The Asia-Pacific is undergoing substantial geopolitical change. Accustomed to playing a dominant strategic role in the region during much of the post-war era, the United States is increasingly compelled to search for new and different regional strategies from those it has traditionally projected as a 'regional hegemon'. This course will initially review what approaches and policies have underscored US security doctrinal thinking in an Asia-Pacific context. It will then assess major factors now affecting US power relativities and how such factors are re-constituting the strategic role in the region. It will then apply these investigations to selected case studies of US policy interests and behaviour in the contemporary Asian security environment.
Upon successful completion, students will have the knowledge and skills to:
- A comprehensive knowledge of the evolution of America’s foreign relations and security polices;
- A greater understanding of the key drivers of American security policy behaviour in the Asia-Pacific, including the extent and limits of American influence;
- Deeper insights into regional foreign policy and security challenges from contending American perspectives, including an awareness of the complexities and vagaries of the United States' foreign policy formulation process;
- A developed capacity to present strong arguments in their written and oral work and to link relevant concepts and theories to actual practice skills (as developed through written assessments, in-class discussions and tutorial-based activities).
- Tutorial participation 10% (10) [LO null]
- Short Essay20% (20) [LO null]
- Research Essay40% (40) [LO null]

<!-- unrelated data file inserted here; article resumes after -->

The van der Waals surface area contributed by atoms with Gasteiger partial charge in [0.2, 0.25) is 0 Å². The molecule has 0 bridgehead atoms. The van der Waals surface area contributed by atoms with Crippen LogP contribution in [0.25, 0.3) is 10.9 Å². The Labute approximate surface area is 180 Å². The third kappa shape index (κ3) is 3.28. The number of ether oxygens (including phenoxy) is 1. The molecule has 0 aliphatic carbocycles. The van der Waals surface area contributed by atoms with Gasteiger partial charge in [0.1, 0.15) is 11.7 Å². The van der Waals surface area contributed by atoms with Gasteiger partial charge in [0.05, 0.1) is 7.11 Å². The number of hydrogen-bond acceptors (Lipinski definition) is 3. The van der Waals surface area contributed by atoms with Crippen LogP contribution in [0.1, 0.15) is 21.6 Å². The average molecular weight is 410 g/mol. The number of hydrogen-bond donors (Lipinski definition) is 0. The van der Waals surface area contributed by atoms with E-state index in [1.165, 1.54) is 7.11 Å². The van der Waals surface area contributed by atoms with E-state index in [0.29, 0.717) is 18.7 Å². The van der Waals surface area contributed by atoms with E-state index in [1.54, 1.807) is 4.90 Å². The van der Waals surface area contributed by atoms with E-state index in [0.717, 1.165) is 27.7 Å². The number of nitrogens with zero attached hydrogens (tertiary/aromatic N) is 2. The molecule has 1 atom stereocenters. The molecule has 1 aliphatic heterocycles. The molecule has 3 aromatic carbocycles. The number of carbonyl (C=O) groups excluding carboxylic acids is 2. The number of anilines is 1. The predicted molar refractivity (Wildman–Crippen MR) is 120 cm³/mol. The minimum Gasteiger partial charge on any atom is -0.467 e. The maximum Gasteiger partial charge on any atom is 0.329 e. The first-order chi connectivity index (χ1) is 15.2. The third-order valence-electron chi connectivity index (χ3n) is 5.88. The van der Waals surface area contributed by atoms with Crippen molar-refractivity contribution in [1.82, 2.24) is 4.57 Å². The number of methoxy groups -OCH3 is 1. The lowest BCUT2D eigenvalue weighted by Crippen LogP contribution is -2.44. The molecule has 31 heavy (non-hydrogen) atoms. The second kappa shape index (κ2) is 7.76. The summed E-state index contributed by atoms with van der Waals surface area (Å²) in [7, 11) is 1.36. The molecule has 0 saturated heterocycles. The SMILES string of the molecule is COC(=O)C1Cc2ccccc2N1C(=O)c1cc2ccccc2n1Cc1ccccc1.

- Final Examination30% (30) [LO null]
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35 contact hours per semester
A 2-hour lecture session per week for 12 weeks and a 1-hour tutorial per week for 11 weeks of the semester
Requisite and Incompatibility
Sutter, Robert G. (ed), The United States in Asia (Lanham: Rowman & Littlefield, 2009).
Tuition fees are for the academic year indicated at the top of the page.
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- Student Contribution Band:
- Unit value:
- 6 units
If you are an undergraduate student and have been offered a Commonwealth supported place, your fees are set by the Australian Government for each course. At ANU 1 EFTSL is 48 units (normally 8 x 6-unit courses). You can find your student contribution amount for each course at Fees. Where there is a unit range displayed for this course, not all unit options below may be available.
Offerings, Dates and Class Summary Links
Class summaries, if available, can be accessed by clicking on the View link for the relevant class number.
|Class number||Class start date||Last day to enrol||Census date||Class end date||Mode Of Delivery||Class Summary|
|4411||24 Feb 2020||02 Mar 2020||31 Mar 2020||29 May 2020||In Person||N/A|